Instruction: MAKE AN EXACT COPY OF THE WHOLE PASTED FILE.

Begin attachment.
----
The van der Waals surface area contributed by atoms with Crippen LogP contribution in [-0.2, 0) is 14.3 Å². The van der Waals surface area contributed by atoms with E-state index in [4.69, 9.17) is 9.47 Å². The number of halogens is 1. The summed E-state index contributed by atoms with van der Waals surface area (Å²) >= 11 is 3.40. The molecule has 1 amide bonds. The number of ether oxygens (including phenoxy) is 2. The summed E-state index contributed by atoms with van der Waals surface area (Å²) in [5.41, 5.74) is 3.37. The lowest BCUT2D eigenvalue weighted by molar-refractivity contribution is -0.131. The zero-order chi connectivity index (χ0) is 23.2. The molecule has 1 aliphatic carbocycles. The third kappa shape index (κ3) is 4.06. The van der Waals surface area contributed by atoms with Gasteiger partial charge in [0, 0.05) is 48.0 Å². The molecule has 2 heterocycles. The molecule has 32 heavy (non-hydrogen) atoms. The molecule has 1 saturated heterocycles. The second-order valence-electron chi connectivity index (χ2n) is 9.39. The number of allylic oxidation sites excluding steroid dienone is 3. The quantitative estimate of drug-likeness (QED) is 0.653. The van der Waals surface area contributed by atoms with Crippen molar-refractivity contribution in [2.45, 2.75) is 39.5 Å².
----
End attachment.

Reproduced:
The van der Waals surface area contributed by atoms with Crippen LogP contribution in [-0.2, 0) is 14.3 Å². The van der Waals surface area contributed by atoms with E-state index in [4.69, 9.17) is 9.47 Å². The number of halogens is 1. The summed E-state index contributed by atoms with van der Waals surface area (Å²) >= 11 is 3.40. The molecule has 1 amide bonds. The number of ether oxygens (including phenoxy) is 2. The summed E-state index contributed by atoms with van der Waals surface area (Å²) in [5.41, 5.74) is 3.37. The lowest BCUT2D eigenvalue weighted by molar-refractivity contribution is -0.131. The zero-order chi connectivity index (χ0) is 23.2. The molecule has 1 aliphatic carbocycles. The third kappa shape index (κ3) is 4.06. The van der Waals surface area contributed by atoms with Gasteiger partial charge in [0, 0.05) is 48.0 Å². The molecule has 2 heterocycles. The molecule has 32 heavy (non-hydrogen) atoms. The molecule has 1 saturated heterocycles. The second-order valence-electron chi connectivity index (χ2n) is 9.39. The number of allylic oxidation sites excluding steroid dienone is 3. The quantitative estimate of drug-likeness (QED) is 0.653. The van der Waals surface area contributed by atoms with Crippen molar-refractivity contribution in [2.45, 2.75) is 39.5 Å².